This is the first half of a yearlong course for students who are beginning the study of Italian or who have studied it only minimally. The first semester's work comprises an introduction to Italian as a spoken and written language. The work includes practice (in class and in sessions with an apprentice teacher) for understanding and using the spoken and written language. Written exercises, themes, oral reports and readings develop communicative skills. Coursework includes daily homework, chapter tests, a midterm and end-of-semester test. Offered every year.
This first half of the intermediate-level course develops speaking, reading and writing skills, while considering cultural themes. The activities and materials introduce modern history, literature, film and music. Written themes develop writing skills. Aural activities develop verbal skills. There are biweekly chapter tests, a midterm and an end-of-semester exam, as well as a short essay in Italian. Two 50-minute practice sessions are required weekly. Attendance at evening film showings (alternate weeks) also is required. The class is conducted in Italian. Prerequisite: ITAL 111Y-112Y. Offered every year.
The course presents the authors who laid the foundation for the liberal arts education that Kenyon exemplifies. It introduces the ideas of Italian writers in the 15th and 16th centuries who focused on the power of human agency, potentially creative or destructive. They sought answers to the most fundamental and enduring questions: how to educate the young; how to govern wisely; how to live a good life; why live? Beginning with Petrarch, the course considers the new approach to antiquity represented by Italian humanists of the fifteenth century, in their discussion of the role of citizen and state. Later, Ficino and Pico contemplate a nearly divine capacity in humankind. The course presents these writers in the context of the Florentine state as the Medici-dominated Signoria triumphs over the republic. In the sixteenth century Machiavelli, Castiglione and Ariosto, along with lyric poets and popular writers from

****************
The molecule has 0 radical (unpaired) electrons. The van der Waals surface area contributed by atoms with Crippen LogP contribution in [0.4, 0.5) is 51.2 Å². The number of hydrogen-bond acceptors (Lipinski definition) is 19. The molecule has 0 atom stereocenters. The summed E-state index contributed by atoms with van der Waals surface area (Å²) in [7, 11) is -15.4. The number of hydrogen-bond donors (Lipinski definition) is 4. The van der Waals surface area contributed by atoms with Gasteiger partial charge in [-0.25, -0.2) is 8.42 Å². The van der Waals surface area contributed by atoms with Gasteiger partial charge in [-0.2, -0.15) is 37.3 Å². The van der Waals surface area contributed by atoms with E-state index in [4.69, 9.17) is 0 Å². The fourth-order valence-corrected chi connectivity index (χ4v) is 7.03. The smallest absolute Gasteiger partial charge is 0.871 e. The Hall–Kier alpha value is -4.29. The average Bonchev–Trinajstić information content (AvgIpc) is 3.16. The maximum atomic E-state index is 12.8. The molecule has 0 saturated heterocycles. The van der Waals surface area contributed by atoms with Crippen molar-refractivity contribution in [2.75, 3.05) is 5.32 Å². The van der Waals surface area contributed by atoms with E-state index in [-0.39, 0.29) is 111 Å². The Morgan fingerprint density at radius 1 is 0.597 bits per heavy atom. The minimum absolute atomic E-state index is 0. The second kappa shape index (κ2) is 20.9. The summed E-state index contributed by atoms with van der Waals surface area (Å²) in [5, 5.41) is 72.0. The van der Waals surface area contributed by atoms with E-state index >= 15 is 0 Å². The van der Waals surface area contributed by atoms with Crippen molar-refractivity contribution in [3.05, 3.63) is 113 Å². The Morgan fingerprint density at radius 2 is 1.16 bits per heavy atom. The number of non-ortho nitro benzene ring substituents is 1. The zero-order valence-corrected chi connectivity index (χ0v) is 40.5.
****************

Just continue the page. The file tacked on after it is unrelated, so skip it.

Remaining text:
other parts of the peninsula, offer a complex, different view of human nature. Through various literary genres these writers depict the ideal and pragmatic dimensions of human behavior, with ribald irony or heroic inspiration. The sack of Rome in 1527 by Charles V’s troops signals Italy’s waning influence after two centuries of cultural brilliance. Because art was such an essential expression of the Renaissance in Italy, the course considers the art of the period as well as its thought. Class discussion will center on the readings and required films shown outside of class.
The course is offered in English. Students wishing to count the course toward a major or minor in Italian will read and write in Italian (in reduced measure, given the difficult linguistic level). Coursework includesquizzes, an oral presentation, two papers and a final examination. No prerequisites for this course in English. For Italian credit, ITAL 321 is a prerequisite. The course is open to first year students.
This upper-level course, taught in Italian, provides an introduction to contemporary Italian literature in its historical context. The course deepens understanding of the Italian language through advanced analysis of grammar and syntax in literary texts. Beyond reading and discussion, coursework includes short response papers, a research paper, oral presentations and a final exam. Attendance at evening film showings is required. Prerequisite: ITAL 213Y-214Y or equivalent. Offered every year.